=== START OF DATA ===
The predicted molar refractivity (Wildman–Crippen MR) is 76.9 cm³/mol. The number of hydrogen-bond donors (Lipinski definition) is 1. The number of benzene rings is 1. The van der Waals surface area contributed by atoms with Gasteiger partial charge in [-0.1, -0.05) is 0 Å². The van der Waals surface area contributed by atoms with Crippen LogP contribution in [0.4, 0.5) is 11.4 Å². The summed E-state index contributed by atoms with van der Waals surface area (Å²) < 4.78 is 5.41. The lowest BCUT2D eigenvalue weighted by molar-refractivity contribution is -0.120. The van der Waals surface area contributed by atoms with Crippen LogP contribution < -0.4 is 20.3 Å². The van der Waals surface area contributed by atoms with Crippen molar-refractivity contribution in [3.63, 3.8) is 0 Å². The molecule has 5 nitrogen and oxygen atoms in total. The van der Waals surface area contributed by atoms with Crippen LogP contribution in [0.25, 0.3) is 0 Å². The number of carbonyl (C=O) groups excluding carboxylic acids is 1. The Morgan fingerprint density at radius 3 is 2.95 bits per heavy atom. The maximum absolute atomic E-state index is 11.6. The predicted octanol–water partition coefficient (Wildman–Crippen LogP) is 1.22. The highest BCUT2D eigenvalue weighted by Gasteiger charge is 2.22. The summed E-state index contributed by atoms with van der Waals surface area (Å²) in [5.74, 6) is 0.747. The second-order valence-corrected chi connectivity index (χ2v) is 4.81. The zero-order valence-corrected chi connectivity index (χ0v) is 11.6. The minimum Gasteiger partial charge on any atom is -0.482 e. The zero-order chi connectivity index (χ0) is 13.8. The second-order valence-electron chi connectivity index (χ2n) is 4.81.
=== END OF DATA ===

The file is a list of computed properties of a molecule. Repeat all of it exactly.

The predicted molar refractivity (Wildman–Crippen MR) is 76.9 cm³/mol. The number of hydrogen-bond donors (Lipinski definition) is 1. The number of benzene rings is 1. The van der Waals surface area contributed by atoms with Gasteiger partial charge in [-0.1, -0.05) is 0 Å². The van der Waals surface area contributed by atoms with Crippen LogP contribution in [0.4, 0.5) is 11.4 Å². The summed E-state index contributed by atoms with van der Waals surface area (Å²) < 4.78 is 5.41. The lowest BCUT2D eigenvalue weighted by molar-refractivity contribution is -0.120. The van der Waals surface area contributed by atoms with Crippen LogP contribution < -0.4 is 20.3 Å². The van der Waals surface area contributed by atoms with Crippen molar-refractivity contribution in [3.63, 3.8) is 0 Å². The molecule has 5 nitrogen and oxygen atoms in total. The van der Waals surface area contributed by atoms with Crippen LogP contribution in [0.25, 0.3) is 0 Å². The number of carbonyl (C=O) groups excluding carboxylic acids is 1. The Morgan fingerprint density at radius 3 is 2.95 bits per heavy atom. The maximum absolute atomic E-state index is 11.6. The predicted octanol–water partition coefficient (Wildman–Crippen LogP) is 1.22. The highest BCUT2D eigenvalue weighted by Gasteiger charge is 2.22. The summed E-state index contributed by atoms with van der Waals surface area (Å²) in [5.74, 6) is 0.747. The second-order valence-corrected chi connectivity index (χ2v) is 4.81. The zero-order valence-corrected chi connectivity index (χ0v) is 11.6. The minimum Gasteiger partial charge on any atom is -0.482 e. The zero-order chi connectivity index (χ0) is 13.8. The second-order valence-electron chi connectivity index (χ2n) is 4.81.